Long Paddock


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QCCCE monthly climate statement, August 2011

The Queensland Climate Change Centre of Excellence (the centre) considers that the probability of above-median rainfall for the next three-month period (August to October) is higher than normal (50 per cent) for most of Queensland. For the coming summer (November to March), the centre’s long range experimental Seasonal Pacific Ocean Temperature Analysis version one (SPOTA-1) scheme currently indicates a higher than normal probability of above-median rainfall across Queensland. Read more (PDF, 452K, last updated 01:52PM, 16 August 2011)*

The centre's understanding is based on the current and projected state of the El Niño-Southern Oscillation (ENSO) phenomenon and on factors which alter the impact of ENSO on Queensland rainfall (e.g. the Pacific Decadal Oscillation (PDO)). The centre's outlook for the August to October period is based on an historical analysis of Queensland rainfall and the SOI. The centre's long-lead outlook for summer is based on the current sea-surface temperature pattern in the extra-tropical Pacific.

As at 1 August 2011, the centre notes that the ENSO phenomenon is currently in a neutral state as measured by sea-surface temperatures in the equatorial Pacific (see the latest Bureau of Meteorology 'ENSO Wrap-Up' (PDF)*).  However, the SOI has risen from near-neutral values in May (+2.1) and June (+0.9) to a quite positive value (+9.1) in July.  The centre’s assessment of rainfall probabilities for August to October is based on this rapid rise in the SOI.

The centre also closely monitors sea-surface temperature patterns across the Pacific Ocean and, on this basis, makes a long-lead assessment of rainfall probabilities for the coming summer.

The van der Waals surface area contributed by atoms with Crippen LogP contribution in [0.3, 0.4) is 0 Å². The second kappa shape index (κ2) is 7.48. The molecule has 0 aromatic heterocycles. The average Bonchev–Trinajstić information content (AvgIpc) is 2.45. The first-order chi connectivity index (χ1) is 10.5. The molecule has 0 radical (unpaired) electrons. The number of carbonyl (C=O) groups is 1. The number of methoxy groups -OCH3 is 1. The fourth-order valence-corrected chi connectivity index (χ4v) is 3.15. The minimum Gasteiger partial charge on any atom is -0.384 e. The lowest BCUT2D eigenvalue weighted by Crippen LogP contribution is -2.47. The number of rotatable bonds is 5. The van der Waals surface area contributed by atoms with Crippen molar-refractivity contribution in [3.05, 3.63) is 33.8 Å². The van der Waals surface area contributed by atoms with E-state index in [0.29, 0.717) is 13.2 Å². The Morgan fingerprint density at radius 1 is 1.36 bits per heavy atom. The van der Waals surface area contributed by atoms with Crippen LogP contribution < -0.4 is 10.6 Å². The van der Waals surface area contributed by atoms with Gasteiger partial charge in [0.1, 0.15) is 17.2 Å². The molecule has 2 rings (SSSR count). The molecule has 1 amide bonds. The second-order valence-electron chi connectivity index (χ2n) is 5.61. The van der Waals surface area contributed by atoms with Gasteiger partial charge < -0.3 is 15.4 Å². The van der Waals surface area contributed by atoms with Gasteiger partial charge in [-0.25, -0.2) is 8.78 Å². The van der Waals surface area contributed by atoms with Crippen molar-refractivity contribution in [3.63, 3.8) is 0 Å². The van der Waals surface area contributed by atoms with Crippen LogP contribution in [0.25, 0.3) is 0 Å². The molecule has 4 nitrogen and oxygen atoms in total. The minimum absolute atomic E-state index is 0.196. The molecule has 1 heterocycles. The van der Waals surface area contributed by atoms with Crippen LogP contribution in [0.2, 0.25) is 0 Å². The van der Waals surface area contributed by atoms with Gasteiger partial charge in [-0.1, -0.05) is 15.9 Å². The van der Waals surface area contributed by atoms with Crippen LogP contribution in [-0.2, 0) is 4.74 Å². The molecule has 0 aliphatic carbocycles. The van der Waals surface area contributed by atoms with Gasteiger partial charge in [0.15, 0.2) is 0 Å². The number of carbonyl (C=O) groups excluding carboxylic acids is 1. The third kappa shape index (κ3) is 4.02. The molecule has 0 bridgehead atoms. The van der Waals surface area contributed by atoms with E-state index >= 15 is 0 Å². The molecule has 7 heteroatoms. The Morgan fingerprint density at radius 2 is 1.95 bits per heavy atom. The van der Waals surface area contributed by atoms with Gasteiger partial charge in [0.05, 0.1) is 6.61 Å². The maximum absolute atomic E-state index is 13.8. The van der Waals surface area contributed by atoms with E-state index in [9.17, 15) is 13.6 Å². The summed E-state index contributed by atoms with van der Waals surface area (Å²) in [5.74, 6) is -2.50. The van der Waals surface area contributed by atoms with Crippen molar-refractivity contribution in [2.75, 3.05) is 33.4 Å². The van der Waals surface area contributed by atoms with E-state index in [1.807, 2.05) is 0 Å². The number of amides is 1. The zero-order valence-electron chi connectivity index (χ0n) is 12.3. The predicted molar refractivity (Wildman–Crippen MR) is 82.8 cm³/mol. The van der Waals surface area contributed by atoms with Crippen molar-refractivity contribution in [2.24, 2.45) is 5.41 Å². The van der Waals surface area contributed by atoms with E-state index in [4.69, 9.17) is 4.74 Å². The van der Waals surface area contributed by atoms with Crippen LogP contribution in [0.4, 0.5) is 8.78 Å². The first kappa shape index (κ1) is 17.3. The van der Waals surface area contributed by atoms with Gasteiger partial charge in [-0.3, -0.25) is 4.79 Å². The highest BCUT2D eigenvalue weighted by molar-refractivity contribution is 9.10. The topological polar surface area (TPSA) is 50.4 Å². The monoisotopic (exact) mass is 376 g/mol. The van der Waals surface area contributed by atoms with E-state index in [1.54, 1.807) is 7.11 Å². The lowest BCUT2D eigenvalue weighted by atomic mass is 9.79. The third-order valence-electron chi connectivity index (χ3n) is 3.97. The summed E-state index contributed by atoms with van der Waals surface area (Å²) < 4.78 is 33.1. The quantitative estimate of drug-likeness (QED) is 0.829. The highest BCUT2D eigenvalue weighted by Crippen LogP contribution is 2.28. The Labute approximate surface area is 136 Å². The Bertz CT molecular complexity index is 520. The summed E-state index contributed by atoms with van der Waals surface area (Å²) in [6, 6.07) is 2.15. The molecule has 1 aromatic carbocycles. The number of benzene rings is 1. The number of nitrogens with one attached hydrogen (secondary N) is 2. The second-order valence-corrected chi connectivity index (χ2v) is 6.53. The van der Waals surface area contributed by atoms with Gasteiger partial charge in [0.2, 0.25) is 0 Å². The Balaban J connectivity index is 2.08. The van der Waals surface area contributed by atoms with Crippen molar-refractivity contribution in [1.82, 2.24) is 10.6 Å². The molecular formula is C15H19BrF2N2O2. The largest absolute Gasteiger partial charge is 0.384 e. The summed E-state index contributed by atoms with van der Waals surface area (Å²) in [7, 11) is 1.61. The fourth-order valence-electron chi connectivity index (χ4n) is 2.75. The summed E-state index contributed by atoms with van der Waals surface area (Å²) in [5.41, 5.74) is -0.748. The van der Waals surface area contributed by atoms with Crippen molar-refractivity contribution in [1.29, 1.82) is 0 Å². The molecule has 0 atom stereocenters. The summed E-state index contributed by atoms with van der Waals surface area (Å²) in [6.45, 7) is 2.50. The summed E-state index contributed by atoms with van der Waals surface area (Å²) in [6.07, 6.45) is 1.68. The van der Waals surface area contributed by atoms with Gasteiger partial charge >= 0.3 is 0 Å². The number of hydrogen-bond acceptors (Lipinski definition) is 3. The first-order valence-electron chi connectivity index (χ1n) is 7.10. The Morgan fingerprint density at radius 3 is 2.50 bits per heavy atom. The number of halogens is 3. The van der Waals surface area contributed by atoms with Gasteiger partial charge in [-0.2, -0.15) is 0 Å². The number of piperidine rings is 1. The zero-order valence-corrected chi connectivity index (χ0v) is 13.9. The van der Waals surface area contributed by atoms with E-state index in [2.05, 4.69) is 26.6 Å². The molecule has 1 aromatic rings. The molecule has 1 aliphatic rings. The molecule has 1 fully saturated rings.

The sea-surface temperature pattern in the North Pacific remains consistent with a 'cool phase' of the PDO.

The PDO modulates the impact of ENSO on summer rainfall in Queensland, particularly under La Niña conditions. Historically, the ENSO and PDO signals have had the strongest impact on rainfall in north-eastern Queensland and the weakest impact in south-eastern Queensland.

Whilst sea-surface temperatures in the equatorial Pacific have returned to near-average values, there remains a strong sea-surface temperature gradient across the South West Pacific which is a remnant of the recent La Niña signal. Based on the Centre’s experimental SPOTA-1 scheme, this strong sea-surface temperature gradient in the South West Pacific, combined with a 'cool phase' of the PDO, increases the probability of above-median rainfall for the coming summer (November to March). The centre will continue to monitor sea-surface temperature patterns up until November and revise the rainfall outlook for summer on this basis each month until the start of summer.

Rainfall over the last three-month period (May to July) has been near or below-median for much of Queensland.

There are various approaches used to provide rainfall outlooks based on the above information. These approaches tend to differ in terms of the components of the climate system that are considered and, for this reason, each approach may convey a different outlook, particularly for specific locations.

The centre produces two statistical climate risk assessment schemes:

·      the experimental SPOTA-1 scheme integrates sea-surface temperature information, including indices of ENSO and the PDO